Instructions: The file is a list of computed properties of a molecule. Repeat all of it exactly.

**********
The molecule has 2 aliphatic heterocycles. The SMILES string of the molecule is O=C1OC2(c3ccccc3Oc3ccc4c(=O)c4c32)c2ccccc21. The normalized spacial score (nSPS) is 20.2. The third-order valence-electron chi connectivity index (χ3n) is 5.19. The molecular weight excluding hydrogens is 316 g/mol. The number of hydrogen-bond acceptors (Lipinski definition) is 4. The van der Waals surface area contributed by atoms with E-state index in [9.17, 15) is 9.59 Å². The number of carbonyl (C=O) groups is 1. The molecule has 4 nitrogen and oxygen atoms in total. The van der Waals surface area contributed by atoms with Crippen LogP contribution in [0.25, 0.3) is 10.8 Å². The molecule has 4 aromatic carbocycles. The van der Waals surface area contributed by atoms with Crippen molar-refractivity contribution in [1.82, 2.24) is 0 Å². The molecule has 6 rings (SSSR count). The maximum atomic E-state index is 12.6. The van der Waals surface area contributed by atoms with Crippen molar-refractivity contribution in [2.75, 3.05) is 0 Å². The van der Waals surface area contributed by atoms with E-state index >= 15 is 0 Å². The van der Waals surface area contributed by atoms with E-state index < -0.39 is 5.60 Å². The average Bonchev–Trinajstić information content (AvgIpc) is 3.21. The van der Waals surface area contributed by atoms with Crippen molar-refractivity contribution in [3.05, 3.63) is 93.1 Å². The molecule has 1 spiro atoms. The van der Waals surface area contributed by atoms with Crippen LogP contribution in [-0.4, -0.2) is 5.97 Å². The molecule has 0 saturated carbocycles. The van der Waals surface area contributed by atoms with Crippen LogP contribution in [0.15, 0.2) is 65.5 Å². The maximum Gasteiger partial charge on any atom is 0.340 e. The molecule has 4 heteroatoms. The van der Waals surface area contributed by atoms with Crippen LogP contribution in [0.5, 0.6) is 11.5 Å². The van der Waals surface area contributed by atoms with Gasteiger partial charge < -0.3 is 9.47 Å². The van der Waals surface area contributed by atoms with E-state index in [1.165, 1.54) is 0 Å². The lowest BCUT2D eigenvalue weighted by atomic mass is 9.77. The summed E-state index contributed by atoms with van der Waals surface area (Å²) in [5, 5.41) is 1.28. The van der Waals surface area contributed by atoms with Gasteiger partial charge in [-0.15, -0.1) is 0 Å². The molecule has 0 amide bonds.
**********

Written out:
The molecule has 2 aliphatic heterocycles. The SMILES string of the molecule is O=C1OC2(c3ccccc3Oc3ccc4c(=O)c4c32)c2ccccc21. The normalized spacial score (nSPS) is 20.2. The third-order valence-electron chi connectivity index (χ3n) is 5.19. The molecular weight excluding hydrogens is 316 g/mol. The number of hydrogen-bond acceptors (Lipinski definition) is 4. The van der Waals surface area contributed by atoms with E-state index in [9.17, 15) is 9.59 Å². The number of carbonyl (C=O) groups is 1. The molecule has 4 nitrogen and oxygen atoms in total. The van der Waals surface area contributed by atoms with Crippen LogP contribution in [0.25, 0.3) is 10.8 Å². The molecule has 4 aromatic carbocycles. The van der Waals surface area contributed by atoms with Crippen molar-refractivity contribution in [1.82, 2.24) is 0 Å². The molecule has 6 rings (SSSR count). The maximum atomic E-state index is 12.6. The van der Waals surface area contributed by atoms with Crippen molar-refractivity contribution in [2.75, 3.05) is 0 Å². The van der Waals surface area contributed by atoms with E-state index >= 15 is 0 Å². The van der Waals surface area contributed by atoms with E-state index < -0.39 is 5.60 Å². The average Bonchev–Trinajstić information content (AvgIpc) is 3.21. The van der Waals surface area contributed by atoms with Crippen molar-refractivity contribution in [3.05, 3.63) is 93.1 Å². The molecule has 1 spiro atoms. The van der Waals surface area contributed by atoms with Crippen LogP contribution in [-0.4, -0.2) is 5.97 Å². The molecule has 0 saturated carbocycles. The van der Waals surface area contributed by atoms with Crippen LogP contribution in [0.15, 0.2) is 65.5 Å². The maximum Gasteiger partial charge on any atom is 0.340 e. The molecule has 4 heteroatoms. The van der Waals surface area contributed by atoms with Crippen LogP contribution in [0.5, 0.6) is 11.5 Å². The van der Waals surface area contributed by atoms with Gasteiger partial charge < -0.3 is 9.47 Å². The van der Waals surface area contributed by atoms with E-state index in [1.165, 1.54) is 0 Å². The lowest BCUT2D eigenvalue weighted by atomic mass is 9.77. The summed E-state index contributed by atoms with van der Waals surface area (Å²) in [5, 5.41) is 1.28. The van der Waals surface area contributed by atoms with Gasteiger partial charge in [-0.15, -0.1) is 0 Å². The molecule has 0 amide bonds.